CDC inaugurates new facility to study and prevent dengue and dengue hemorrhagic fever
CDC inaugurated its new facility in San Juan, Puerto Rico on April 18, 2001. These facilities, occupied since August, are the third location occupied by CDC staff in Puerto Rico since 1951 when the CDC established a field station and assigned its first permanent staff to the island. Dr. Jeffrey C. Koplan, Director of the CDC, and Dr. John V. Rullan, Secretary of Health of Puerto Rico, will speak at the inauguration ceremony.
In the early 1900's, the U.S. Public Health Service was involved in the control of plague, smallpox, and other infectious diseases that threatened the island's population. In the middle part of the century, attention was shifted to the prevention and control of malaria, rabies, and schistosomiasis. Beginning in the 1970's, CDC's major emphasis in Puerto Rico has been on prevention and control of dengue and dengue hemorrhagic fever.
In dedicating its full effort to dengue, the Dengue Branch has four major areas of emphasis: epidemiology and surveillance; laboratory diagnosis; studies of the biology, behavior, and control of the Aedes aegypti mosquito which transmits dengue; and development of community-based dengue prevention programs. Seventeen federal and six Puerto Rico Department of Health (PRDH) employees work together at CDC's Dengue Branch.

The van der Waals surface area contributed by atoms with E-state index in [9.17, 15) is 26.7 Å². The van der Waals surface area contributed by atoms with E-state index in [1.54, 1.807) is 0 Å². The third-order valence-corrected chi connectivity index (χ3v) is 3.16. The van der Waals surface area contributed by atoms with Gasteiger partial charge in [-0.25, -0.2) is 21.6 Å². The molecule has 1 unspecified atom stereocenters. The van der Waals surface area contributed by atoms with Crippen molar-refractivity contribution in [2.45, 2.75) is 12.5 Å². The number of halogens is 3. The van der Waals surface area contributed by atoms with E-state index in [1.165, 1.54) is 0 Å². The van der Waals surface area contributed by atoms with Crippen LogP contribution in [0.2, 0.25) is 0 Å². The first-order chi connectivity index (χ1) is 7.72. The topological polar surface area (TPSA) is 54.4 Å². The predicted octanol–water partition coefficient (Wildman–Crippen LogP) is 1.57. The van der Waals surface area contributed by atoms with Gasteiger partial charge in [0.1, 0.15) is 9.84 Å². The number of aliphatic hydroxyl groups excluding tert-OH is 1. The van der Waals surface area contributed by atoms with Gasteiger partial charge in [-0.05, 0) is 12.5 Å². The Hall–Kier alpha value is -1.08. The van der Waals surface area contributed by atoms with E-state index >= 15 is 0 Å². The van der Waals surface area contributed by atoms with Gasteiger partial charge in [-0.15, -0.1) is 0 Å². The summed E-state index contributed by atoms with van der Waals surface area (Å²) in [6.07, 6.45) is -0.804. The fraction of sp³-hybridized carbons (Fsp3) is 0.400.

"I am very proud of the 50 years of collaboration between the CDC and the PRDH. The San Juan Laboratories, established in 19XX, have been a major resource for better health, " said Dr. Koplan. "During this period much as been done to improve the quality of life and development on the island. With the inauguration of these new facilities, the CDC looks forward to continued progress in the prevention of dengue and other infectious diseases in Puerto Rico and the region."
The CDC Dengue Branch has been designated by the World Health Organization (WHO) as a Reference Center for Dengue and Dengue Hemorrhagic Fever Research. Viruses and other specimens are sent to San Juan for laboratory analysis and reagents are provided to collaborating national laboratories in the Americas.
"As a WHO Reference Center, the new facility will enable us to expand our training and reference activities for countries where dengue occurs," said Dr. Gary G. Clark, head of CDC's Dengue Branch in San Juan. "Our international activities are an important opportunity for us to help public health officials in other countries and improve dengue prevention efforts in Puerto Rico.
CDC protects people's health and safety by preventing and controlling diseases and injuries; enhances health decisions by providing credible information on critical health issues; and promotes healthy living through strong partnerships with local, national and international organizations.